Vegetation Matters: Type conversion could impact Sierra stream flow more than changing climate alone

Comparison of mean daily streamflow under historical conditions (100% forest and historical temperatures) and the following change scenarios; (a) & (b) 100% type conversion to shrubs with LAI 1/2, LAI 1/4 and LAI 1/6; (c) & (d) 3°C temperature increase, and (e) & (f) both type conversion and temperature increase.

02 Sep 2016
News Source: The Current at UCSB

Image: Comparison of mean daily streamflow under historical conditions (100% forest and historical temperatures) and the following change scenarios; (a) & (b) 100% type conversion to shrubs with LAI 1/2, LAI 1/4 and LAI 1/6; (c) & (d) 3°C temperature increase, and (e) & (f) both type conversion and temperature increase. [Click image to enlarge]

This is an excerpt of a press release originally published on 30 August 2016 by James Badham, covering a new peer-reviewed article published by SSCZO researchers Ryan Bart, Naomi Tague, and Max Moritz. Click here to read the entire article.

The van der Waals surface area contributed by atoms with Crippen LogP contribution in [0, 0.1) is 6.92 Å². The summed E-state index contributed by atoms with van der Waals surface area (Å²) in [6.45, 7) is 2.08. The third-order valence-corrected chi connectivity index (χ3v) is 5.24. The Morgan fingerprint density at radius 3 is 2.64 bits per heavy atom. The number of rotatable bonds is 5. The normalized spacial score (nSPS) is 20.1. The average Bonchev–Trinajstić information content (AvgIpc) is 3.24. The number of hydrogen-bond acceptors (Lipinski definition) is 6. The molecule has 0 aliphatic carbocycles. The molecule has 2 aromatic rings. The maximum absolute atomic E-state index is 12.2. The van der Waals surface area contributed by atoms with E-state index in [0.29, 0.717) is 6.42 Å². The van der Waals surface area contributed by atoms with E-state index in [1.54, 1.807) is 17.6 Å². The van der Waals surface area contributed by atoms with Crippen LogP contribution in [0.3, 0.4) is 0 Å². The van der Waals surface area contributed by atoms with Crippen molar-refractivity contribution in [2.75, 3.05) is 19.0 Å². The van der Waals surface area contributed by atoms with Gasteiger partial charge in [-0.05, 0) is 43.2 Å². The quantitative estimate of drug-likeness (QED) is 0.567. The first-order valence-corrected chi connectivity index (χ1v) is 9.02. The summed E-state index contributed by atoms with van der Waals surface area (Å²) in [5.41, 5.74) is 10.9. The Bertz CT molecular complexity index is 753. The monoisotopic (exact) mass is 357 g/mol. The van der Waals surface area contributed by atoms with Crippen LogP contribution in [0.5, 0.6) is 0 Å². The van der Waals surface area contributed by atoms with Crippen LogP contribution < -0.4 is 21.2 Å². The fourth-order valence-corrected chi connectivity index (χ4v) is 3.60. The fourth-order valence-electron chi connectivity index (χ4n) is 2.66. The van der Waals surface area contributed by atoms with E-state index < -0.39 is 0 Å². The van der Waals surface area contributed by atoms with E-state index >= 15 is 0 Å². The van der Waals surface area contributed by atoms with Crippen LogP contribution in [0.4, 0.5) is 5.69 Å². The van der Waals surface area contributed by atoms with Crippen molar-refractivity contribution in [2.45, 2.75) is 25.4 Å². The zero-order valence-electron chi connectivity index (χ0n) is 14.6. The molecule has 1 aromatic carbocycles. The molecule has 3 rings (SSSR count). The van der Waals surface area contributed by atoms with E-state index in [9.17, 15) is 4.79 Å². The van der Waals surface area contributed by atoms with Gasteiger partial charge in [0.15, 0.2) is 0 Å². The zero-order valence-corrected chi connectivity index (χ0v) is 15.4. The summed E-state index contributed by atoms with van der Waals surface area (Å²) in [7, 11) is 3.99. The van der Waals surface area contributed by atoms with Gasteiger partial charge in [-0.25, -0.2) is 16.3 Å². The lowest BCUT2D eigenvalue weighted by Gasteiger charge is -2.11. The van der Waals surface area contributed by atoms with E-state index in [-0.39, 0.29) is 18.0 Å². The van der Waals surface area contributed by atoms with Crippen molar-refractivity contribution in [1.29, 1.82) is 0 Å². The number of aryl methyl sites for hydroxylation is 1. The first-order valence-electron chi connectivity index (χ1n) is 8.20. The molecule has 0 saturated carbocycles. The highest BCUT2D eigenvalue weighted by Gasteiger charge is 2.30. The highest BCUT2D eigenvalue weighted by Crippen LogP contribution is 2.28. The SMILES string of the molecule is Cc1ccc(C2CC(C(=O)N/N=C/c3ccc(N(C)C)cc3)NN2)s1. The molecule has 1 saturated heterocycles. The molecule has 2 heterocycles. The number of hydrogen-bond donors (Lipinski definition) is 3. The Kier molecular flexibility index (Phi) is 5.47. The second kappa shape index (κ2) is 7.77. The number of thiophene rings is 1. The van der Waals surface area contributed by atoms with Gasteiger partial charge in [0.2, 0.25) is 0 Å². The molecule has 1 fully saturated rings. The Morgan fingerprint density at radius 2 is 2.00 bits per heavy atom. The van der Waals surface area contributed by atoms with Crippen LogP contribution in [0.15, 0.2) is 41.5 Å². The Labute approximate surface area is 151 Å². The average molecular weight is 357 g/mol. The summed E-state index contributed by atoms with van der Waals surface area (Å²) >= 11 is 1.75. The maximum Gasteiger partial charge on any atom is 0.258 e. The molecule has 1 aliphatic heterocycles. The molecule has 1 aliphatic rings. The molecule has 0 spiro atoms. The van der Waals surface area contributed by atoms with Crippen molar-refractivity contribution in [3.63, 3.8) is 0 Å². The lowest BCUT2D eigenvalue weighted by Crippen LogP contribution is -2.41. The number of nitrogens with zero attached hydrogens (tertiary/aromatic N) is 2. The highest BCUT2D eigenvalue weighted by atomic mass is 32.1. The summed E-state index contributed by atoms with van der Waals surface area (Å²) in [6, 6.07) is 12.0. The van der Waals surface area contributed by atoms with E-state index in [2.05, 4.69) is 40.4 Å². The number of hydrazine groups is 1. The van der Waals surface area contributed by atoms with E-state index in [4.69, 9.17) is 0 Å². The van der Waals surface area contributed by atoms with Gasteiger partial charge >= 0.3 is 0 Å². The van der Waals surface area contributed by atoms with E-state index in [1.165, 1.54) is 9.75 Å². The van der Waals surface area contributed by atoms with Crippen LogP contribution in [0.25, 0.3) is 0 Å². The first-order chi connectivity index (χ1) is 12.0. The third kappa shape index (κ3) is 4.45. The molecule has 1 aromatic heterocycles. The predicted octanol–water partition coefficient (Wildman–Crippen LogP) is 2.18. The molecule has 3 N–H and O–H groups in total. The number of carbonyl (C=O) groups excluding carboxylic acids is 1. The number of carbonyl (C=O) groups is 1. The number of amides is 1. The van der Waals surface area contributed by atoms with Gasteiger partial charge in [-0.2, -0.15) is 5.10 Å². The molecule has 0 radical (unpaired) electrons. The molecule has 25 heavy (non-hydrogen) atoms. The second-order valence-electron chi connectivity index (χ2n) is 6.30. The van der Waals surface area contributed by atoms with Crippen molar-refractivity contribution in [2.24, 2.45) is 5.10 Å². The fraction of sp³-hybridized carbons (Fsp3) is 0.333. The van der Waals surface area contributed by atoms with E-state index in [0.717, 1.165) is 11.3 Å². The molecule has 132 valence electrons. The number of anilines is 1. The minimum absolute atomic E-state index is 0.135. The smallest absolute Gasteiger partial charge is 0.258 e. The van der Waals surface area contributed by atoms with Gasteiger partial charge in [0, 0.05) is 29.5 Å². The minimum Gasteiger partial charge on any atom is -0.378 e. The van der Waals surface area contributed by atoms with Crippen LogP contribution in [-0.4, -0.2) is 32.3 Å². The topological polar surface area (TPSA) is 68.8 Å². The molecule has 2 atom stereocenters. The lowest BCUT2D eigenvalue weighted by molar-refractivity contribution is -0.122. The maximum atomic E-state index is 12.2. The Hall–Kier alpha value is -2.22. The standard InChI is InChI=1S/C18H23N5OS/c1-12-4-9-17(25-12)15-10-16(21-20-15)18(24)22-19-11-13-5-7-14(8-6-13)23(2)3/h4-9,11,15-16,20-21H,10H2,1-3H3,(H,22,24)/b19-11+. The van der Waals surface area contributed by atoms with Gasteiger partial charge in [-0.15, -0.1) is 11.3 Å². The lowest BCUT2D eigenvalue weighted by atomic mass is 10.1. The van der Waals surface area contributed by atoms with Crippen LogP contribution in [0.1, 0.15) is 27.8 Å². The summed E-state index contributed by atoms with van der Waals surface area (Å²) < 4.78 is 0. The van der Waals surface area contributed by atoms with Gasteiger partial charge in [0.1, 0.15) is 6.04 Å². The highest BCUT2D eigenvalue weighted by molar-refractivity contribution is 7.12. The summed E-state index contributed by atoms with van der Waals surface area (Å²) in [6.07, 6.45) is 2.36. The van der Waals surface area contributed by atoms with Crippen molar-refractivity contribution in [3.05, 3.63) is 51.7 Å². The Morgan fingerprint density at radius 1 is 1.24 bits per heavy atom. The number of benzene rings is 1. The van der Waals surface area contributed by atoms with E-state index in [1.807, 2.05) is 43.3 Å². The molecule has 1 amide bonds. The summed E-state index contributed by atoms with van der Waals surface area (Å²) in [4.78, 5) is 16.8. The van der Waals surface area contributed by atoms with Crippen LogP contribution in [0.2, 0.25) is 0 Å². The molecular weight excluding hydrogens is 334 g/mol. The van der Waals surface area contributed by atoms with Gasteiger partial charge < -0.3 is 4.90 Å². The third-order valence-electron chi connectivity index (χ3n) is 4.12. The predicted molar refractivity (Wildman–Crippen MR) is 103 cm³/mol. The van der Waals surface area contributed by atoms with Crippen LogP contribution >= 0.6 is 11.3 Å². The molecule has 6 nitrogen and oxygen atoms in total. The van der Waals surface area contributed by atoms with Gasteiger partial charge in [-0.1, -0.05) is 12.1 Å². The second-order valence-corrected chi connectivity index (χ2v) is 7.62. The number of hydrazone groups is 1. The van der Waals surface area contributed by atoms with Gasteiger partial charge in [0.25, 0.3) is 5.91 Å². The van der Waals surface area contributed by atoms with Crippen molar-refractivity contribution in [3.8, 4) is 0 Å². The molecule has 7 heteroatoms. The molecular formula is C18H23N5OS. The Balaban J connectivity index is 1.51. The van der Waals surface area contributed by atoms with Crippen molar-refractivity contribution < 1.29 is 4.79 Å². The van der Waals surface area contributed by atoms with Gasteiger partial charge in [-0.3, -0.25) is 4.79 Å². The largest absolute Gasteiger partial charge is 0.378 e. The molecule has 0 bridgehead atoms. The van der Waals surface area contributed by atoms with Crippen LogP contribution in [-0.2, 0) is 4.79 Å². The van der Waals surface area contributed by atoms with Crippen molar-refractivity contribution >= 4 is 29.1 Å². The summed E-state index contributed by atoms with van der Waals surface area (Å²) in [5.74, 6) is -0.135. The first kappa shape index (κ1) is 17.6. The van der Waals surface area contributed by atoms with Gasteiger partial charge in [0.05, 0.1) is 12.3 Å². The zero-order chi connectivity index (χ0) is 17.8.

"In California’s Sierra Nevada mountains, as more precipitation falls in the form of rain rather than snow, and the snowpack melts earlier in spring, it’s important for water managers to know when and how much water will be available for urban and agricultural needs and for the environment in general.

While changing precipitation patterns can have a significant impact on stream flows in the Sierra Nevada mountains, a new study by UC Santa Barbara researchers indicates that shifts in vegetation type resulting from warming and other factors may have an equal or greater effect. Their findings appear in the journal PLOS One.

“We found that vegetation change may have a greater impact on the amount of stream flow in the Sierra than the direct effects of climate warming,” said lead author Ryan Bart, a postdoctoral researcher at UCSB’s Bren School of Environmental Science & Management. Bart co-wrote the paper with Bren professor Naomi Tague and fire ecologist Max Moritz, an associate at UCSB’s National Center for Ecological Analysis and Synthesis.

As the climate continues to warm and produce more severe droughts, fires and tree die-off events across the western United States, the potential for widespread vegetation-type conversion is becoming increasingly plausible. ..."


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Max A. Moritz - Department of Environmental Science, Policy and Management, University of California, Berkeley.


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